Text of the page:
Staying safe on the Internet is of paramount importance, as well as learning how to be on the lookout for scams; there are practical steps you can take to safeguard your home Internet network and ensure that cyber-attacks cannot penetrate your system. For most people, when we talk about your home Internet network, we are referring to your Wi-Fi router. It is an essential piece of kit that gives you access to the Internet, but it can extend outside the walls of your property, leaving it vulnerable to other people being able to use it. Here are some specific things that you could do today to ensure that your network remains safe.
Generally, most routers come with a predefined password that is simply impossible to remember as it is just a series of uppercase and lower-case letters interspersed with numbers. So, the first thing many people do is change the password to something more memorable, so it’s easier for people to join. However, the manufacturers have done this for a reason, and you should not change it unless you’re going to replace it with something equally complex. It might mean it takes a bit longer for someone to join your network if they visit, but it also gives you security because it’s much less likely to be guessed by hackers.
Limit the Access
When adding devices to the network, some people prefer to do this themselves rather than let the children or visitors have access. This means they don’t know the password to give it out because it’s stored in devices in an encrypted manner. You should be very wary of anyone who asks to join your network that isn’t part of your circle. For example, a salesperson or tradesman might say they need access to the network because their data signal is not good, but you should refuse this as you don’t genuinely know their intentions. Most employers will have provided anyone that needs it with access to a data plan, so the chances are if you are asked for this, they are up to no good.
Every device that connects to the Internet is capable of receiving updates. Firmware updates are vital because they help your router stay up to date and protect you against the latest attacks. This should be an automatic process from the manufacturers, but if you’re at all concerned, you can have a look and see when the last time they were updated was and make sure it’s happening. The manufacturer’s website is also a great place to go and look at any breaking attacks at this time. This gives you a heads up. Another key feature with your router is a firewall, again many manufacturers will ensure that this default is switched on, but it’s worth double-checking to make sure. The firewall is there to keep out things you don’t want on your network.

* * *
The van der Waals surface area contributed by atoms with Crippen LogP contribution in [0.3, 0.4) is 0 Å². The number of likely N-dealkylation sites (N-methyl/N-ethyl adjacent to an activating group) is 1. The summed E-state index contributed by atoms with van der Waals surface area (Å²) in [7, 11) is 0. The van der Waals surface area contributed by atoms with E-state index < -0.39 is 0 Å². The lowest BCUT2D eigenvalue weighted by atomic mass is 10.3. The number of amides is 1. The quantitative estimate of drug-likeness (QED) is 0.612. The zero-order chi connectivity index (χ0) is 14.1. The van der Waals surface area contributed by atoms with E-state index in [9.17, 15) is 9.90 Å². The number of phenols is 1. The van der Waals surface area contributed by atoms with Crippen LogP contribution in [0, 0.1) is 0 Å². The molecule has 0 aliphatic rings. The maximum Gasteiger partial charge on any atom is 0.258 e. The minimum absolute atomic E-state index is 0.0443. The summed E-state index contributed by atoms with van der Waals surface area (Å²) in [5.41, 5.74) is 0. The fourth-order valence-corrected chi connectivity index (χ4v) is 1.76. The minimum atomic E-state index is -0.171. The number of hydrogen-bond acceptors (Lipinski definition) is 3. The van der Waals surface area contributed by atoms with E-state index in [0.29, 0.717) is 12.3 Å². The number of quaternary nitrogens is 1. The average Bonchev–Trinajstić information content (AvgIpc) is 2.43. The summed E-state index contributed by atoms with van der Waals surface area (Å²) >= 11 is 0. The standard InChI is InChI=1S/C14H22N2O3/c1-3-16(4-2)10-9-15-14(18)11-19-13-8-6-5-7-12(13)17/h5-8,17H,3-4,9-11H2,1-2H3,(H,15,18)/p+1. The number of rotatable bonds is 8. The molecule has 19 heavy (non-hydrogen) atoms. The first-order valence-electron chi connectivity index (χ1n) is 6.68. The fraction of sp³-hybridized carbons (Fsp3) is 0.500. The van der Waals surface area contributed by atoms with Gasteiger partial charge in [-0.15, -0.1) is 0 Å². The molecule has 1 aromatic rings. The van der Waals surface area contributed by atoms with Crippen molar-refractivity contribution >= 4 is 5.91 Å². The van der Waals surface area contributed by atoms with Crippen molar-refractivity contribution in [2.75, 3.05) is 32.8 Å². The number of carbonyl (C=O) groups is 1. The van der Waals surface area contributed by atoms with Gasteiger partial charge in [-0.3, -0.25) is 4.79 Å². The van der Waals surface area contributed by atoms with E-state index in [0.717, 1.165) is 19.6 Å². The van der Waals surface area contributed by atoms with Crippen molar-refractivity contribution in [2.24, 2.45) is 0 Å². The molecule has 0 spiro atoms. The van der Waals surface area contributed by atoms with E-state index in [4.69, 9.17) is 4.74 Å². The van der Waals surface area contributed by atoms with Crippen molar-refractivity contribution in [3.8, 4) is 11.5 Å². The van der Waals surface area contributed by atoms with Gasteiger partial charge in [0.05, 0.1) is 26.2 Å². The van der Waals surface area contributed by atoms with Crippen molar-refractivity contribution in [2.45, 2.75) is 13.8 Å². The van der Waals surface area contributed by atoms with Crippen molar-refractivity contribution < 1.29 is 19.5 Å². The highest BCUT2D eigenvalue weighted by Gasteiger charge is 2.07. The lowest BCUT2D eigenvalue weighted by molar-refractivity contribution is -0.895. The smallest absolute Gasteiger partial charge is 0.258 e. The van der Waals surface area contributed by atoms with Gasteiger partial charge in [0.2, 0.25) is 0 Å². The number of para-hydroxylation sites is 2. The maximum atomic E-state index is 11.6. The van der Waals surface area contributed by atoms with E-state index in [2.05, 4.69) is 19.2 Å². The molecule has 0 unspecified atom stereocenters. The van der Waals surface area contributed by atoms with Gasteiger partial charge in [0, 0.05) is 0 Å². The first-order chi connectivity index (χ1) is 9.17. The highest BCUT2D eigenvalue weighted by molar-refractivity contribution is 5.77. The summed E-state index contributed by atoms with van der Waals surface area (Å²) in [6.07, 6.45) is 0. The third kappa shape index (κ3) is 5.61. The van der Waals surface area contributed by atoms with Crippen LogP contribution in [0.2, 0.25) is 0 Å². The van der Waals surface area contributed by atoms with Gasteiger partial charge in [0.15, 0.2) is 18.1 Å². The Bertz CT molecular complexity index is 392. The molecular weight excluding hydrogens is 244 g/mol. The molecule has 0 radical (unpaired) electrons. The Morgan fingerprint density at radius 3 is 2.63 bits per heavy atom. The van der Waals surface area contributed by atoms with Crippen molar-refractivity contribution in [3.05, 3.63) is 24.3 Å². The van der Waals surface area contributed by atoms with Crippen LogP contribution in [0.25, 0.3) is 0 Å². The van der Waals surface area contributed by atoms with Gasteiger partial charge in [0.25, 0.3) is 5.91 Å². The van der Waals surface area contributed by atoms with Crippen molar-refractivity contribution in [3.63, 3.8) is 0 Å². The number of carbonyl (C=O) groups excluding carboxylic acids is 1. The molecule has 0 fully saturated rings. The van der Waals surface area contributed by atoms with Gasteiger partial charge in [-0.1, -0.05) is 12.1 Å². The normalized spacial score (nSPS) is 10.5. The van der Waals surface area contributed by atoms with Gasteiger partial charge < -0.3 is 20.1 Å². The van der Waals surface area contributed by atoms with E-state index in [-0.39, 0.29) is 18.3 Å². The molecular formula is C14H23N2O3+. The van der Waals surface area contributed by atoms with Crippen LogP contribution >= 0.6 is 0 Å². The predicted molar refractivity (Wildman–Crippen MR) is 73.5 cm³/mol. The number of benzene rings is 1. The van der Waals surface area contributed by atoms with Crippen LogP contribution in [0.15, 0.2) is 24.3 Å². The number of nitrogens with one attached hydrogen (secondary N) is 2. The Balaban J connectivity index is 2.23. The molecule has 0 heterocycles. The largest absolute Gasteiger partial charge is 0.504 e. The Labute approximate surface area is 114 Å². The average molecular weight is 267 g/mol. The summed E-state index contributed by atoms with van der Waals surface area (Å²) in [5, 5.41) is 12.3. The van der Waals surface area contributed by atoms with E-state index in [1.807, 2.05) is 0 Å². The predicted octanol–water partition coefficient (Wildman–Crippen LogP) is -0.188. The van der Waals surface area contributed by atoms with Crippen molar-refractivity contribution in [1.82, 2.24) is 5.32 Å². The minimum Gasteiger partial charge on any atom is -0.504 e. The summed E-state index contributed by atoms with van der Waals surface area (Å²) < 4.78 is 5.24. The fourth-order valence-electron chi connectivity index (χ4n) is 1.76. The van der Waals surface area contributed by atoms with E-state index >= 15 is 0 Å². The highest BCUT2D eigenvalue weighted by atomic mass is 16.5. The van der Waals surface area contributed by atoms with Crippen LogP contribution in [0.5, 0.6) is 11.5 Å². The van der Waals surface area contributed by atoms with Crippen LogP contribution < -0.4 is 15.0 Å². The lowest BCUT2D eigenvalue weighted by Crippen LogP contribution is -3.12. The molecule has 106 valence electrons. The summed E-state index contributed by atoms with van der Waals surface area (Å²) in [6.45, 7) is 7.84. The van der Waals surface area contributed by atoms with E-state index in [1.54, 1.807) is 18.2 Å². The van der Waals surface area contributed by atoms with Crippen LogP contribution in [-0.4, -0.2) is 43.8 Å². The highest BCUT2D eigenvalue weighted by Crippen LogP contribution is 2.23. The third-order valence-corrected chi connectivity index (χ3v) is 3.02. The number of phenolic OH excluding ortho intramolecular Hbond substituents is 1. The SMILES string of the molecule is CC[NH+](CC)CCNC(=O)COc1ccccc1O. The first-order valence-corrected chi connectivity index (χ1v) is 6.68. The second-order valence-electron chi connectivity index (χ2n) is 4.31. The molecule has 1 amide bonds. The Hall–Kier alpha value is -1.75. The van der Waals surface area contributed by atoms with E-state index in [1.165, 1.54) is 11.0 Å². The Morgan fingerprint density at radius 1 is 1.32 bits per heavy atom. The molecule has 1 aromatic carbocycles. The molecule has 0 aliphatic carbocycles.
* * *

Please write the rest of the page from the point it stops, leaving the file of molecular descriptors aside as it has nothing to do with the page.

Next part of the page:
Hide Your Router
We don’t mean that you should put your router in a cupboard; this is virtual hiding. All routers have an SSID which is known as your service set identifier. If you look at the networks potentially available in your local area using one of your devices, you will see other names there. These people have not hidden their SSID, which is why you can see them. Generally, the SSID identifies your manufacturer and Internet provider, so changing it to something else means it’s much harder for an attacker to be able to determine what device you are using. Don’t name it to identify yourself; use something more obscure.
Power Down Your Router:
Generally, this suggestion is met by contention as people think it’s a bit of a pain. But it is good practice to turn off your Wi-Fi connexion if you’re not at home, and some people would argue it should be turned off overnight. If your router is powered up 24/7, it gives hackers more opportunity to try and break-in. Certainly, if you’re leaving the house for the working day, it’s easy to turn it off, but this impacts any smart home appliances that you may want to control remotely.
Now we’re going to talk about the physical location of your router. However, hiding it physically would be a bad idea as this will impact the ability for it to pick up a good strong signal. What you should do is place it in the centre of your home. One mistake people make is to put it in a window with all of the information displayed on the back facing out into the world. If it’s in the centre of your house, it gives everyone their equal opportunity to get the best signal for their devices and lessens the chance of hackers getting in there.
You will also be provided with an admin password to enable you to access the settings for your router remotely. First of all, you should change this. Otherwise, the hacker already has half of the information, as the username is pretty standard. Also, by changing both the username and password, you make it much harder for anyone to log in remotely. If your Internet company offers two-factor authentication, which means you will be texted a code every time you try to log on, use this. If you don’t plan to log in for remote administration, turn it off.